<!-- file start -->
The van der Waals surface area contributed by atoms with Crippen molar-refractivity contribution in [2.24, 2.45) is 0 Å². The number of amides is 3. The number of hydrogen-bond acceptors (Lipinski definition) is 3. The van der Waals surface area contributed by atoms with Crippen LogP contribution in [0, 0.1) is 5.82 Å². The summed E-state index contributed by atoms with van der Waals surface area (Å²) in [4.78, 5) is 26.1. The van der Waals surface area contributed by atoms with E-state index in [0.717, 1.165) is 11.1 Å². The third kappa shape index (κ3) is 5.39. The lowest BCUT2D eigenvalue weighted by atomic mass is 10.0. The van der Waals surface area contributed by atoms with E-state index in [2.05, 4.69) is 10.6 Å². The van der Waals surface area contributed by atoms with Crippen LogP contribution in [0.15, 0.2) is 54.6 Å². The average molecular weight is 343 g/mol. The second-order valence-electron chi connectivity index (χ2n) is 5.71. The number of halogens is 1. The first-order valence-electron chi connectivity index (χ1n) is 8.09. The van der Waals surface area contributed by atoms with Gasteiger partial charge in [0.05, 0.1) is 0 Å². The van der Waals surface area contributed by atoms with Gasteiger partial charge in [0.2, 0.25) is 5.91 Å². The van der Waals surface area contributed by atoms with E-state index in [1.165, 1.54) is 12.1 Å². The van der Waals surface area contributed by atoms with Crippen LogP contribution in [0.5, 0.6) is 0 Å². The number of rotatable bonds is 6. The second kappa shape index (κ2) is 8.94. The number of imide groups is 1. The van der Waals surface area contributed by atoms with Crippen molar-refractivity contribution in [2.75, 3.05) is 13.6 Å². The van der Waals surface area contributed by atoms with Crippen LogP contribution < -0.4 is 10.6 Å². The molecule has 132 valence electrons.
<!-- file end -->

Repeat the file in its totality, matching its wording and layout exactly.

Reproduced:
The van der Waals surface area contributed by atoms with Crippen molar-refractivity contribution in [2.24, 2.45) is 0 Å². The number of amides is 3. The number of hydrogen-bond acceptors (Lipinski definition) is 3. The van der Waals surface area contributed by atoms with Crippen LogP contribution in [0, 0.1) is 5.82 Å². The summed E-state index contributed by atoms with van der Waals surface area (Å²) in [4.78, 5) is 26.1. The van der Waals surface area contributed by atoms with E-state index in [0.717, 1.165) is 11.1 Å². The third kappa shape index (κ3) is 5.39. The lowest BCUT2D eigenvalue weighted by atomic mass is 10.0. The van der Waals surface area contributed by atoms with E-state index in [2.05, 4.69) is 10.6 Å². The van der Waals surface area contributed by atoms with Crippen LogP contribution in [0.15, 0.2) is 54.6 Å². The average molecular weight is 343 g/mol. The second-order valence-electron chi connectivity index (χ2n) is 5.71. The number of halogens is 1. The first-order valence-electron chi connectivity index (χ1n) is 8.09. The van der Waals surface area contributed by atoms with Gasteiger partial charge in [0.05, 0.1) is 0 Å². The van der Waals surface area contributed by atoms with Gasteiger partial charge in [0.2, 0.25) is 5.91 Å². The van der Waals surface area contributed by atoms with E-state index in [1.165, 1.54) is 12.1 Å². The van der Waals surface area contributed by atoms with Crippen LogP contribution in [0.5, 0.6) is 0 Å². The number of rotatable bonds is 6. The second kappa shape index (κ2) is 8.94. The number of imide groups is 1. The van der Waals surface area contributed by atoms with Crippen molar-refractivity contribution in [2.75, 3.05) is 13.6 Å². The van der Waals surface area contributed by atoms with Crippen LogP contribution < -0.4 is 10.6 Å². The molecule has 132 valence electrons.